Ethyl’s Party (Bar, Chinatown)

Location: 2600 S. Wentworth
Phone: (312) 326-3811

Wandering into Ethyl’s Party might be one of the best things to happen to me this year. The smokey little bar (which operated as a funeral home from 1908-1995) is allegedly haunted and is featured in Ursula Bielski’s Chicago Haunts book series. We stumbled in just after a meeting of The Midnight Paranormal Society, and though I didn’t see a ghost on our bar crawl, the combination of Bauhaus’ “Bela Lugosi’s Dead” pumping out of the jukebox and the staccato plunk of rain water in the metal pots strewn around the bar was a bit creepy.

Luckily Ethyl’s didn’t come across as some dump riding the kitsch of being a haunted establishment. Our bartender, Beth, was more concerned with slinging drinks and jokes than yukking it up about phantoms and apparitions. The regulars weren’t interested in spirits (well, not the intangible variety), just the conclusion of the Blackhawks game. Drinks were cheap ($4 Maker’s Mark on rocks, $3 beers) and the hockey game was on a pull-down projection screen. There wasn’t an unfriendly face in the bar (alive or otherwise) and I’ve got to say, it was hard to leave. Gathering our things to head to the next bar had a sort of solemn feeling, like I’d never see Ethyl’s again. It feels like the kind of place we’d have a marvelous night at and then never be able to find a trace of in the future. That’s pretty much why I’m writing this little memory bread crumb. Here’s to our return.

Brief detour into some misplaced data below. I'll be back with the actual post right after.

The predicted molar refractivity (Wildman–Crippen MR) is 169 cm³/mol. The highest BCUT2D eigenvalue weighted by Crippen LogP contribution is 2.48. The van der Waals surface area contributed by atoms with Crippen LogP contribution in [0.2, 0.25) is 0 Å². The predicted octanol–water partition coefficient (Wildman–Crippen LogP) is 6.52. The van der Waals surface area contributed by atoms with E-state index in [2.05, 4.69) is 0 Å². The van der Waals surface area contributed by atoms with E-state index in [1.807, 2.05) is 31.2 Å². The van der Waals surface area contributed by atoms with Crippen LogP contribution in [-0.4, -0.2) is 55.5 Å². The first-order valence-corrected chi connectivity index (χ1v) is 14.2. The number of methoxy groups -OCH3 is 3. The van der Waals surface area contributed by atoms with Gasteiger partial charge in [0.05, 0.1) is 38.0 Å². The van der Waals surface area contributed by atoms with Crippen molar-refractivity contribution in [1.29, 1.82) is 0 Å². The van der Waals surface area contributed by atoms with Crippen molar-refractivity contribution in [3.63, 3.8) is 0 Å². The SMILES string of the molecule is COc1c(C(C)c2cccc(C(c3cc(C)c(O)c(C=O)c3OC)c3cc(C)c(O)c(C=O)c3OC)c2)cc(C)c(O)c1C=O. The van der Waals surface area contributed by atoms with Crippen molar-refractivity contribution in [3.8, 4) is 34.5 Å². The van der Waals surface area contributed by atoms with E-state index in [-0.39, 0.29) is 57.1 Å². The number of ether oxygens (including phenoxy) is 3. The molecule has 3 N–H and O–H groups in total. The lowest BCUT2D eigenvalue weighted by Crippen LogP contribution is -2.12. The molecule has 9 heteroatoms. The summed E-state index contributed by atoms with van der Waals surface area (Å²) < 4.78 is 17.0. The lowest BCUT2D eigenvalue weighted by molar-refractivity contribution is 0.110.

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Gene Wagendorf III

About Gene Wagendorf III

Gene is a writer who has spent his entire quarter century of life as a resident of Chicago. When not exploring the city he can be found wandering flea markets and garage sales or having a cigarette between classes at Northeastern Illinois University, where he hopes to acquire a degree in the next quarter century. His favorite smells are old books and bowling alleys. His poetry (how embarrassing!) can be found in issues of Kill Poet, Ditch, Word Riot, O Sweet Flowery Roses and Vowel Movements.

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